In early September as the new school year began for thousands of Jewish high school students, IfNotNow, a movement focused on ending the American Jewish community’s support for the occupation and a movement that I help lead, launched the #YouNeverToldMe campaign. As a generation, we were betrayed by the institutional Jewish world which told us stories of Israel’s glories but no stories of the horror and impact of occupation on Palestinians. Through this campaign, we are dedicated to transforming our community’s approach to talking about Israel so that the betrayal that happened to us does not happen to future generations. We will speak out with our stories about the ways our communities— which developed us positively in so many ways— have failed us when it comes to being honest leaders regarding the most urgent crisis in our community: the occupation. We will continue to share our stories; here’s mine.
On May 24, 2017, I participated in a non-violent sit in at Damascus Gate in the Old City to protest the Jerusalem Day parade. This sit in was coordinated by IfNotNow, Free Jerusalem, and All That’s Left. As I linked arms singing songs of peace with Diaspora and Israeli Jews, an Israeli border police officer violently grabbed me and fractured my elbow. It was an immediate break. I was rushed to the emergency room and seven days later needed $26,000 intensive arm surgery in order to regain movement in my left arm.
The month that followed this surgery was one of the most emotionally difficult months of my life. Committed to the Hebrew Ulpan I had registered for months prior, I decided I should stay in Israel to complete my course. During the month of June, I walked around Israel with a visible political injury given to me by an officer of the very place that had been presented to me as a utopia.
It is hard to explain how intense and heavy this felt. I was proud of standing up for what I believed in. I deeply believe my friends and I are on the right side of history. And even knowing this, I found myself wanting to shrink and hide. The majority of Diaspora Jews are told that Israel is for us and made for us. We are told we belong there. I was told this, over and over again.
There were so many things I wasn’t told about.
Israel and the soldiers who had been glamorized to me all my life had left me with a scar across my arm that tells me that my welcome to this land was conditional. It was conditional on me accepting the ways in which Palestinians everyday are restricted, attacked, and dehumanized. I will not accept that condition and I will not step away from the responsibility I feel towards the Jewish people.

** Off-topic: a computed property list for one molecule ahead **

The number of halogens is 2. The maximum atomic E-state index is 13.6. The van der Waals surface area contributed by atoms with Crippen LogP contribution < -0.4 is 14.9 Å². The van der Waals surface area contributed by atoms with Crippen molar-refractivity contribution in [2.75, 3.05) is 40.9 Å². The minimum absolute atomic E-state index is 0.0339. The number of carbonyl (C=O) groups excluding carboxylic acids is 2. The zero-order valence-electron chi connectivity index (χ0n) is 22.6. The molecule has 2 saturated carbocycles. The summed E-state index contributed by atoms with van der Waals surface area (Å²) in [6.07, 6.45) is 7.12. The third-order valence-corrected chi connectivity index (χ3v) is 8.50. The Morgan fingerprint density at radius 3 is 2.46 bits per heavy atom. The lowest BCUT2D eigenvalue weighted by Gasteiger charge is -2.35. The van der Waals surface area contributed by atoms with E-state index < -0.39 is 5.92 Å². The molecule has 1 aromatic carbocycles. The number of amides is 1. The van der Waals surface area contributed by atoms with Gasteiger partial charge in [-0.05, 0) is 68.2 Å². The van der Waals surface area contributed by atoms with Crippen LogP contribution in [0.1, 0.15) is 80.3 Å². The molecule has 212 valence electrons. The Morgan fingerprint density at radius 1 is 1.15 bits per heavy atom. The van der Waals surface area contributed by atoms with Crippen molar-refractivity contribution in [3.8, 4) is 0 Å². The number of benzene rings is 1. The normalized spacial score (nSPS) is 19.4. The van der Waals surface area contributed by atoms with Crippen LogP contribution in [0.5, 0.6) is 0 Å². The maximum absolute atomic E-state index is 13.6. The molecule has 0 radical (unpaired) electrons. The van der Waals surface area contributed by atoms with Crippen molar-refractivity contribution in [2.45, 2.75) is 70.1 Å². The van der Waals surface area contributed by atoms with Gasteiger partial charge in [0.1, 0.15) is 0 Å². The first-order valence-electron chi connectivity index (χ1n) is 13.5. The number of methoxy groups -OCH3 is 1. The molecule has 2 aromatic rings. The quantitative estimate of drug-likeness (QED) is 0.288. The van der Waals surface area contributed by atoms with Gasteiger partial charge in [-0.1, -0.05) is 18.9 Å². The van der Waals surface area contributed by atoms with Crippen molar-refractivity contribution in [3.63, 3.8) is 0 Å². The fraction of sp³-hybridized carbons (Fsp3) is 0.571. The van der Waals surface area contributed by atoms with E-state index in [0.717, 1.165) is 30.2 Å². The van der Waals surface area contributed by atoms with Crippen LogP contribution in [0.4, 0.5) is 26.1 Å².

As I began the process to apply for Rabbinical school, I found myself glancing through my Hebrew School yearbook from the Talmud Torah of Minneapolis where I graduated after ten years of enriching and meaningful Jewish education. In my reflection I wrote about my appreciation for the deep love and connection to the state of Israel that my Jewish education had instilled in me. By the time I graduated from high school, I had never been to Israel but I couldn’t wait to get there.
A few months into college, a friend would challenge me when I claimed the IDF to be the most moral army. All my teachers used to say this, it must be true. “The IDF drops leaflets before bombing Gaza. What other army does that?” My friend, who is Palestinian-American, would ask me, “Where are they suppose to go, Sarah?” It was moment after moment of conversations like this one that began to unravel my perception of Israel as a great utopia. I decided that I needed to spend significant time in the region. Not out of the loving excitement I wrote about in my Hebrew School yearbook, but out of a desire to learn the truth about the occupation and everything else that was missing from my education.
As a future Rabbi, I believe the current status quo of Jewish education regarding Israel/Palestine cannot continue. I am speaking out as part of the #YouNeverToldMe campaign because I do not want another generation of students to learn about Palestinians as solely “terrorists,” like I did. In my education there was never any mention of the hardships of the Palestinian people and certainly no mention of occupation. My Jewish education around Israel/Palestine not only left out the stories of Palestinians but it took advantage of the real trauma and fears of the Jewish people; the fear that we are never safe. History and this political moment teaches us that our safety and comfort cannot rest on the oppression of another people. You never told me, but no more. We will be the generation to end our community’s support for the occupation. We have to be.